Posts Tagged ‘Carnot’s principle’

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James Clerk Maxwell and the geometrical figure with which he proved his famous thermodynamic relations

Historical background

Every student of thermodynamics sooner or later encounters the Maxwell relations – an extremely useful set of statements of equality among partial derivatives, principally involving the state variables P, V, T and S. They are general thermodynamic relations valid for all systems.

The four relations originally stated by Maxwell are easily derived from the (exact) differential relations of the thermodynamic potentials:

dU = TdS – PdV   ⇒   (∂T/∂V)S = –(∂P/∂S)V
dH = TdS + VdP   ⇒   (∂T/∂P)S = (∂V/∂S)P
dG = –SdT + VdP   ⇒   –(∂S/∂P)T = (∂V/∂T)P
dA = –SdT – PdV   ⇒   (∂S/∂V)T = (∂P/∂T)V

This is how we obtain these Maxwell relations today, but it disguises the history of their discovery. The thermodynamic state functions H, G and A were yet to be created when Maxwell published the above relations in his 1871 textbook Theory of Heat. The startling fact is that Maxwell navigated his way to these relations using nothing more than a diagram of the Carnot cycle, allied to an ingenious exercise in plane geometry.

Another historical truth that modern derivations conceal is that entropy did not feature as the conjugate variable to temperature (θ) in Maxwell’s original relations; instead Maxwell used Rankine’s thermodynamic function (Φ) which is identical with – and predates – the state function entropy (S) introduced by Clausius in 1865.

Maxwell’s use of Φ instead of S was not a matter of personal preference. It could not have been otherwise, because Maxwell misunderstood the term entropy at the time when he wrote his book (1871), believing it to represent the available energy of a system. From a dimensional perspective – and one must remember that Maxwell was one of the founders of dimensional analysis – it was impossible for entropy as he understood it to be the conjugate variable to temperature. By contrast, it was clear to Maxwell that Rankine’s Φ had the requisite dimensions of ML2T-2θ-1.

Two years later, in an 1873 publication entitled A method of geometrical representation of the thermodynamic properties of substances by means of surfaces, the American physicist Josiah Willard Gibbs politely pointed out Maxwell’s error in regard to the units of measurement of entropy:

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Maxwell responded in a subsequent edition of Theory of Heat with a contrite apology for misleading his readers:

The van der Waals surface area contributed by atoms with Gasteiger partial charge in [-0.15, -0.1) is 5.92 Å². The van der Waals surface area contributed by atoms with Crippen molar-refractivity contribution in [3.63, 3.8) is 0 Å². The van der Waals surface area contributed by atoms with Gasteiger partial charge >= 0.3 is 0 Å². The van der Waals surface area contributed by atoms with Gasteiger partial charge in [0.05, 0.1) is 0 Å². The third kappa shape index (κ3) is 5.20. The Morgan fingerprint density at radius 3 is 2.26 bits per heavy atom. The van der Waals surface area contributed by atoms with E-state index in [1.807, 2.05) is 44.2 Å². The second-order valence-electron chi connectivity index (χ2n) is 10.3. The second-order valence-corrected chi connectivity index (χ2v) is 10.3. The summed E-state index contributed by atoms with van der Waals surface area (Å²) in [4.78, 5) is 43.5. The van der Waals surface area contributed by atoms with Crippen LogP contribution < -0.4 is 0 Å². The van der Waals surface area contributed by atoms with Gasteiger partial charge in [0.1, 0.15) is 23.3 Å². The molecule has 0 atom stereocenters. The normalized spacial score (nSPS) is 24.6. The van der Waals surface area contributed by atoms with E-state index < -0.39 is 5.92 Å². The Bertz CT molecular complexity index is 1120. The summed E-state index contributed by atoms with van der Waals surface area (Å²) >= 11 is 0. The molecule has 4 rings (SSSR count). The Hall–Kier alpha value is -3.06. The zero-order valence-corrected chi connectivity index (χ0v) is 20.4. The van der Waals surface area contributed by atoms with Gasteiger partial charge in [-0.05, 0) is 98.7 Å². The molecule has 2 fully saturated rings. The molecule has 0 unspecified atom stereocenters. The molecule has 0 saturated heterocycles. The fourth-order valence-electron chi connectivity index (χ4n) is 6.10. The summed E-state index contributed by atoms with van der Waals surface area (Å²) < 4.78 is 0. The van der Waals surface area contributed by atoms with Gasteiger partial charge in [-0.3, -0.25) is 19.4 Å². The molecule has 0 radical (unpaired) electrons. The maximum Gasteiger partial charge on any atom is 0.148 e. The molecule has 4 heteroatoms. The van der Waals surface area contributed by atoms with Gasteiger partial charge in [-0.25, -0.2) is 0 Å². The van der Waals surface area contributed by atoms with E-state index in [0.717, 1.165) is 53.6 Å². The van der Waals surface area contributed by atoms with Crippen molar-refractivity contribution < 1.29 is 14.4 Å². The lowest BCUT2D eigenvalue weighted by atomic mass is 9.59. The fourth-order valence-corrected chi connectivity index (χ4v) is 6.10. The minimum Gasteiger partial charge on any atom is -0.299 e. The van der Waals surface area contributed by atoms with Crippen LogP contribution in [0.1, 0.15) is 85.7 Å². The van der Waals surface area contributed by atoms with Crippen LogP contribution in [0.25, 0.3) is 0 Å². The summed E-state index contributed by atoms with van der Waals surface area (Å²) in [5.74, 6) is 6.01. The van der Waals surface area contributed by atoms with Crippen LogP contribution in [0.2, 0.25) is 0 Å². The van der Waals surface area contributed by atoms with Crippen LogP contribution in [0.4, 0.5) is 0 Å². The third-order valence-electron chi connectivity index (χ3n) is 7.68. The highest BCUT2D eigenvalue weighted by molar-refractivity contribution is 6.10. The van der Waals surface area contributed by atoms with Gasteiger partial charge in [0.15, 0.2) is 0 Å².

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Carnot Cycle revisited

The centrepiece of the geometrical construction with which Maxwell proves his thermodynamic relations is a quadrilateral drawn 37 years earlier by Émile Clapeyron in his 1834 paper Mémoire sur la Puissance Motrice de la Chaleur (Memoir on the motive power of heat).

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When Émile Clapeyron drew this PV-plane representation of the Carnot cycle in 1834, heat was believed to be a conserved quantity. By the time Maxwell used the diagram in 1871, heat and work were understood to be interconvertible forms of energy, the latter being the conserved quantity.

This is the first analytical representation of the Carnot cycle, shown as a closed curve on a pressure-volume indicator diagram. The sides ab and cd represent isothermal lines, the sides ad and bc adiabatic lines. By assigning infinitely small values to the variations of volume and pressure during the successive operations of the cycle, Clapeyron renders this quadrilateral a parallelogram.

The area enclosed by the curve equates to the work done in a complete cycle, and Maxwell uses the following contrivance to set this area equal to unity.

Applying Carnot’s principle, Maxwell expresses the work W done as a function of the heat H supplied

W = H(T2 – T1)/T2

with T2 and T1 representing the absolute temperatures of the source and sink respectively.
Maxwell then defines

T2 – T1 = 1
H/T2 = 1

The conversion of heat into work is thus expressed as the product of a unit change in temperature T and a unit change in Rankine’s thermodynamic function Φ, equivalent to entropy S:

W = Δ1T . Δ1S = 1

Maxwell’s definitions also give the parallelogram the property that any line drawn from one isothermal line to the other, or from one adiabatic line to the other, is of unit length when reckoned in the respective dimensions of temperature or entropy. This is of central significance to what follows.

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Geometrical extensions

Maxwell’s geometric machinations consist in extending the isothermal (T1T2) and adiabatic lines (Φ1Φ2) of the original figure ABCD and adding vertical lines (pressure) and horizontal lines (volume) to create four further parallelograms with the aim of proving their areas also equal to unity, while at the same time enabling each of these areas to be expressed in terms of pressure and volume as a base-altitude product.